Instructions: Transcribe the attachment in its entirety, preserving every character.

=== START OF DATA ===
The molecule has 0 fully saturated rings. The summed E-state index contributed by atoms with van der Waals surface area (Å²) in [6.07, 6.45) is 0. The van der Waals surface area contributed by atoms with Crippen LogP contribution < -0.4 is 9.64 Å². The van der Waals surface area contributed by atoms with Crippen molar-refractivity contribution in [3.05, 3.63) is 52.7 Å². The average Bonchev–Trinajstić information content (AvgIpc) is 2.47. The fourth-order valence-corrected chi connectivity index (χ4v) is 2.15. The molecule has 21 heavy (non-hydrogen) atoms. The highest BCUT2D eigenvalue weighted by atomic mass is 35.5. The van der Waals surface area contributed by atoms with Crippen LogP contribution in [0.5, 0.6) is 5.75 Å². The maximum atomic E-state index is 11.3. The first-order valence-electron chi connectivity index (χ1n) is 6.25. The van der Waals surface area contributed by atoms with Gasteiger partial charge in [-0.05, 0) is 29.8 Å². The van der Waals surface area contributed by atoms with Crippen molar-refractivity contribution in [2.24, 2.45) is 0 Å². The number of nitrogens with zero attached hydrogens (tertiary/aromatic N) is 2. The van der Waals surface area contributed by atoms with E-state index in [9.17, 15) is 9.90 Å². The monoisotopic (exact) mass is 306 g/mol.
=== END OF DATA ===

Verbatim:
The molecule has 0 fully saturated rings. The summed E-state index contributed by atoms with van der Waals surface area (Å²) in [6.07, 6.45) is 0. The van der Waals surface area contributed by atoms with Crippen LogP contribution < -0.4 is 9.64 Å². The van der Waals surface area contributed by atoms with Crippen molar-refractivity contribution in [3.05, 3.63) is 52.7 Å². The average Bonchev–Trinajstić information content (AvgIpc) is 2.47. The fourth-order valence-corrected chi connectivity index (χ4v) is 2.15. The molecule has 21 heavy (non-hydrogen) atoms. The highest BCUT2D eigenvalue weighted by atomic mass is 35.5. The van der Waals surface area contributed by atoms with Crippen LogP contribution in [0.5, 0.6) is 5.75 Å². The maximum atomic E-state index is 11.3. The first-order valence-electron chi connectivity index (χ1n) is 6.25. The van der Waals surface area contributed by atoms with Gasteiger partial charge in [-0.05, 0) is 29.8 Å². The van der Waals surface area contributed by atoms with Crippen molar-refractivity contribution in [2.24, 2.45) is 0 Å². The number of nitrogens with zero attached hydrogens (tertiary/aromatic N) is 2. The van der Waals surface area contributed by atoms with E-state index in [9.17, 15) is 9.90 Å². The monoisotopic (exact) mass is 306 g/mol.